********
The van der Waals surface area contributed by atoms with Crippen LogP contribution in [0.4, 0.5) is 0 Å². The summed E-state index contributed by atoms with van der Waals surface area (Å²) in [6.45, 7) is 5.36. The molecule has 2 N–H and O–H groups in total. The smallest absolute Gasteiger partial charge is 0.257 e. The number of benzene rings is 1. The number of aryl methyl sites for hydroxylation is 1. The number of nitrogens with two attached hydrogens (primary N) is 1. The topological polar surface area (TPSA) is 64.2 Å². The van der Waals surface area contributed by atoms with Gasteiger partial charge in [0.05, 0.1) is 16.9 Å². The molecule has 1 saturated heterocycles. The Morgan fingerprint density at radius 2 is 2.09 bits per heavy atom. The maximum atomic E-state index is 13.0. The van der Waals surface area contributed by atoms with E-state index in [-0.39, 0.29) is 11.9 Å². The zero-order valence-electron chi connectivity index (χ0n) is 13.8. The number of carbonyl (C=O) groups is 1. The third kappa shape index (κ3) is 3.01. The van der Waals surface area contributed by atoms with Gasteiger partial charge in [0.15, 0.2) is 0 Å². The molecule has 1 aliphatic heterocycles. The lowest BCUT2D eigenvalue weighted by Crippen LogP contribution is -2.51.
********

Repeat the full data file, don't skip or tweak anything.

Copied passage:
The van der Waals surface area contributed by atoms with Crippen LogP contribution in [0.4, 0.5) is 0 Å². The summed E-state index contributed by atoms with van der Waals surface area (Å²) in [6.45, 7) is 5.36. The molecule has 2 N–H and O–H groups in total. The smallest absolute Gasteiger partial charge is 0.257 e. The number of benzene rings is 1. The number of aryl methyl sites for hydroxylation is 1. The number of nitrogens with two attached hydrogens (primary N) is 1. The topological polar surface area (TPSA) is 64.2 Å². The van der Waals surface area contributed by atoms with Gasteiger partial charge in [0.05, 0.1) is 16.9 Å². The molecule has 1 saturated heterocycles. The Morgan fingerprint density at radius 2 is 2.09 bits per heavy atom. The maximum atomic E-state index is 13.0. The van der Waals surface area contributed by atoms with E-state index in [-0.39, 0.29) is 11.9 Å². The zero-order valence-electron chi connectivity index (χ0n) is 13.8. The number of carbonyl (C=O) groups is 1. The third kappa shape index (κ3) is 3.01. The van der Waals surface area contributed by atoms with Gasteiger partial charge in [0.15, 0.2) is 0 Å². The molecule has 1 aliphatic heterocycles. The lowest BCUT2D eigenvalue weighted by Crippen LogP contribution is -2.51.